The fan is innocent and as a result scuffling has broken out between stewards and supporters. It is a worrying flashpoint with six Stewards having inadvisedly got into the middle of a group of fans and seemingly – probably to regret – gone on the attack. The men at the front have turned attentions away from the lines man and one tugs his scarf over his face to cover his mouth and nose, the disguise favoured by the hooligan of old.

No one seems to know what has happened to the guy with his legs outstretched, or the Chav, but rumours in the following days have it afterwards he went to the Police to report the actions of the steward.

The incident calms down eventually but not before Radio Leeds have mistaken a “You don’t know what your doing” chant aimed at the steward as one aimed at McCall following a substitution. Attention turns back to the pitch and when the game ends and within minutes fans of Lincoln and Bradford City are walking next to each other away from the ground.

The point?

Take a look again at the photographs of men in Manchester. Image three, image four, image six, image eleven. Not the faces of young men yet there is a perception that the only problems at football are caused by people under a certain age. That football hooliganism is back in a younger generation having been purged from the old.

The veracity of this I’d question. As with the photographs from Manchester within the Bradford City fans who shouted abuse in these three incidents there is no age barrier in people involved in events that cause interest and perhaps the difference comes how the problems are handled by Police and Stewards.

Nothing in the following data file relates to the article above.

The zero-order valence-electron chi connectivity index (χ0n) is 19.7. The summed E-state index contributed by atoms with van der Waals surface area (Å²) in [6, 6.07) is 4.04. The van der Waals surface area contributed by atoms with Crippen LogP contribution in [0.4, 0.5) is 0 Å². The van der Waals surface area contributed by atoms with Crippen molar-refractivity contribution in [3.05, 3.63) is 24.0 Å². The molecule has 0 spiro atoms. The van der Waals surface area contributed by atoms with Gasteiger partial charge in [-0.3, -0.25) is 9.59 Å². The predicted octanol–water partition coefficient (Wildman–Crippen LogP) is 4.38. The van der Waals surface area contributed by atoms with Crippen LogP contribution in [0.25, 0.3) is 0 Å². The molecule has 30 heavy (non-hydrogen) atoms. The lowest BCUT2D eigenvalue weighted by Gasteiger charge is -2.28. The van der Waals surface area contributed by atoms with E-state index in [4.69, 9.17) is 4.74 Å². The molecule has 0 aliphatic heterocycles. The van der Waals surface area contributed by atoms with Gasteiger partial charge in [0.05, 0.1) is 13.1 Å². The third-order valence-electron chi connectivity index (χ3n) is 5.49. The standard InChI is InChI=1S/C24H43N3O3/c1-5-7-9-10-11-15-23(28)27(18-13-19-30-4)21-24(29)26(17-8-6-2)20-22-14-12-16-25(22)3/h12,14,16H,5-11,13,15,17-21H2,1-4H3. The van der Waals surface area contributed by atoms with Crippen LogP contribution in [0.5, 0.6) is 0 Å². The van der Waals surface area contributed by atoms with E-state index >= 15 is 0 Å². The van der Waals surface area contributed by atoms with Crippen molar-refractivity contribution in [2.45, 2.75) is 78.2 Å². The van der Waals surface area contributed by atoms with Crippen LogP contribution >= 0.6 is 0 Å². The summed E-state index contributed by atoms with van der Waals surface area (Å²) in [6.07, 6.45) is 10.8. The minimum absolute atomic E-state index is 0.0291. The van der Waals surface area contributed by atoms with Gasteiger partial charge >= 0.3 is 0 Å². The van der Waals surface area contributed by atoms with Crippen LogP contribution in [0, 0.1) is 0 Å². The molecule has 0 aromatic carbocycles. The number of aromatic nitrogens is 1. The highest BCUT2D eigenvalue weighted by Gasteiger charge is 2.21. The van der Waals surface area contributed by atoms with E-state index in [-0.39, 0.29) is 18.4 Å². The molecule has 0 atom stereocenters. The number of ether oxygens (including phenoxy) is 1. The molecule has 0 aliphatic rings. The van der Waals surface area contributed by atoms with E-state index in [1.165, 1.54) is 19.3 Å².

Perhaps it is a perception that only the younger fans cause trouble worth addressing or perhaps they see it easier for Stewards to tackle young lads than it is people forty plus who are doing the same.

An ugly victory as Hereford United fans get the wrong kind of Bradford welcome

It was a long way back home¬† – 180 miles to be precise – for the 176 Hereford supporters at Valley Parade on Saturday, but for many it will not have been Gareth Evans’ 41st minute strike and subsequent celebration in front of them which will have provided the lasting impression of a disappointing day.

The welcome some received from the people of Bradford could be fairly summed up as ugly, with stories of heavy-handed stewarding and a gang of teenagers punching and spitting on supporters outside the ground at the end.  Small and trivial these incidents may be considered in the context of the history of poor stewarding and hooliganism, but little consolation for the few on the receiving end.

It was midway through the second half that attention was diverted from a reasonably entertaining League Two encounter to the block of the Midland Road stand which housed Hereford supporters. Without knowing what was happening, it was clear stewards were dragging out a small handful of supporters in the most heavy-handed of manners. A Bulls visitor to Claret and Banter claims the stewards began throwing out supporters for persistently standing. When these fans quite reasonably argued that home supporters in other parts of the ground were also standing, they were apparently removed for questioning the stewards’ authority.